Ayende @ Rahien

My name is Oren Eini
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What is up with the Entity Framework vNext?

time to read 2 min | 297 words

Every now and then I do a quick check on the EF blog, just to see what there status is. My latest peek had caused me to gulp. I am not sure where the EF is going with things, I just know that I don’t really like it.

For a start, take a look at the follow sample from their Code Only mapping (basically Fluent NHibernate):

e => new {
manager = e.Manager.Id
thisIsADiscriminator = “E”

There are several things wrong here: “manager” and “thisIsADiscriminator” are strings for all intent and purposes. The compiler isn’t going to check them, they aren’t there to do something, they are just there to avoid being a literal string. But they are strings.

Worse, “thisIsADiscriminator” is a magic string.

Second, and far more troubling, I am looking at this class definition and I cringe:

public class Category{
public int ID {get;set;}
public string Name {get;set;}
public List<Product> Products {get;set;}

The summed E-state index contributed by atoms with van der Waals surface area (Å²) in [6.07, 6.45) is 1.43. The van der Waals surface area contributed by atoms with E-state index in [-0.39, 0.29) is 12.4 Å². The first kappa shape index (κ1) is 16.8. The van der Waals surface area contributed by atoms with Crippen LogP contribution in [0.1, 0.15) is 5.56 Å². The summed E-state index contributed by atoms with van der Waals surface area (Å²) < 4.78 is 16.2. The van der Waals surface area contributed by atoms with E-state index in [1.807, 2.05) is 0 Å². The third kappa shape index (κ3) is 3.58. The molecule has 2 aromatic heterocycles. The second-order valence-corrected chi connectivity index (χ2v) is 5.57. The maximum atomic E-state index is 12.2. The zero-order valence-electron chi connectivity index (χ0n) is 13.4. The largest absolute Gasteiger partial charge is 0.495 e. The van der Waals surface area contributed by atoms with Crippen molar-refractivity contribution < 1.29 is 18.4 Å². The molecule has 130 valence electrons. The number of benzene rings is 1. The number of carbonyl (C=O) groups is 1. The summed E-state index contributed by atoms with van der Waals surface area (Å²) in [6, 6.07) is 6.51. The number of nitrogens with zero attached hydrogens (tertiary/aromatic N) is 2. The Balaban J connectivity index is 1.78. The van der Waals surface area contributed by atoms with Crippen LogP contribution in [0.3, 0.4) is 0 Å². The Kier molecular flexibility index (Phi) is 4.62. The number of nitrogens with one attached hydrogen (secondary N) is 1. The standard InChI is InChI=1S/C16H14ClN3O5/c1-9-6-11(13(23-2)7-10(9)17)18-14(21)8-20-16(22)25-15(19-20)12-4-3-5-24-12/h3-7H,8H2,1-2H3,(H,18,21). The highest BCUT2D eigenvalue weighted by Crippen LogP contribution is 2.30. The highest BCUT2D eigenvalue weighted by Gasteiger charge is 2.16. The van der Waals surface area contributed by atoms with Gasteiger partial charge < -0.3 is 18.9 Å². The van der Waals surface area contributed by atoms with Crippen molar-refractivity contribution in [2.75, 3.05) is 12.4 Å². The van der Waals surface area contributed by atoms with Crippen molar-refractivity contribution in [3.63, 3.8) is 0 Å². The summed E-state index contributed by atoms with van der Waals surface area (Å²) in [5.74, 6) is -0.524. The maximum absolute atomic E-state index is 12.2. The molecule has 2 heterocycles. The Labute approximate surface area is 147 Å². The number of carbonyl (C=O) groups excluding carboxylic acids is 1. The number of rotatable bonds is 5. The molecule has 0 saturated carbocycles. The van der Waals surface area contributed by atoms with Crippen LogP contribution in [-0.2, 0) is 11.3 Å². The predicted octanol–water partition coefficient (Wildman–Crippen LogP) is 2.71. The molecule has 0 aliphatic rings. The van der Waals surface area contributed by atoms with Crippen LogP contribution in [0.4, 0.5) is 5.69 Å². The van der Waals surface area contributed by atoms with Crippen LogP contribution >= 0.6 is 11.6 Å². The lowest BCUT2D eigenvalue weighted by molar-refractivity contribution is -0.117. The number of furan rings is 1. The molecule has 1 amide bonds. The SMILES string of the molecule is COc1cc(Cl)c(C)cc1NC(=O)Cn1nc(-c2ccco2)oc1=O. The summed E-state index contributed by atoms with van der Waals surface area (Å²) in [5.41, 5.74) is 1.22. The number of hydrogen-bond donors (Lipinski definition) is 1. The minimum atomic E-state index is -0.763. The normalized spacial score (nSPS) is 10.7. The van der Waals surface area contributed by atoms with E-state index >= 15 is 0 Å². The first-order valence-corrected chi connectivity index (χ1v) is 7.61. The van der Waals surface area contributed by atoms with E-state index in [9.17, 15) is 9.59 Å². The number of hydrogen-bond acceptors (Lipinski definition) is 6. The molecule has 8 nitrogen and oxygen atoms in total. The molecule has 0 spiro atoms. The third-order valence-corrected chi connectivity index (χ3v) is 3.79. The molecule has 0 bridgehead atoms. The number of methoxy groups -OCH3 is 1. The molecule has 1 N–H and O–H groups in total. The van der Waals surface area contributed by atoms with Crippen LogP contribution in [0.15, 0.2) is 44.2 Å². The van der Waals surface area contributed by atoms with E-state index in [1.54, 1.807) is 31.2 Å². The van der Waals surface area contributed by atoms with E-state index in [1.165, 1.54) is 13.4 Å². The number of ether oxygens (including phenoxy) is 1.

The problem is quite simple, this class has no hooks for lazy loading. You have to load everything here in one go. Worse, you probably need to load the entire graph in one go. That is scaring me on many levels.

I am not sure how the EF is going to handle it, but short of IL Rewrite techniques, which I don’t think the EF is currently using, this is a performance nightmare waiting to happen.


Brendan Erwin

I'm not so sure there is anything wrong with the first part there.

Yes, "manager" and "this IsADiscriminator" are essentially strings, but those are column names. At some point they have to be strings.

I think using anon classes like this has some value: 1) you don't have to type the quotes (small I know) and, 2) these types can be used later in the mapping call chain via type inference which could then provide you with compiler checking of those column names if they are referenced again. (This one is something of a gut-feel, I haven't figured the details out.)

I don't have any comment on the second item though.

Alex James


I wrote that post.

So as you can imagine, I'm sorry I made you cringe.

"thisIsADiscriminator" isn't a magic string by itself, it is assigned a constant value, which makes it a 'magic' string, or in this case a discriminator.

EF4 supports pure POCO's using snapshots but of course we will encourage virtuals etc so we can handle lazyloading, change tracking etc via proxies.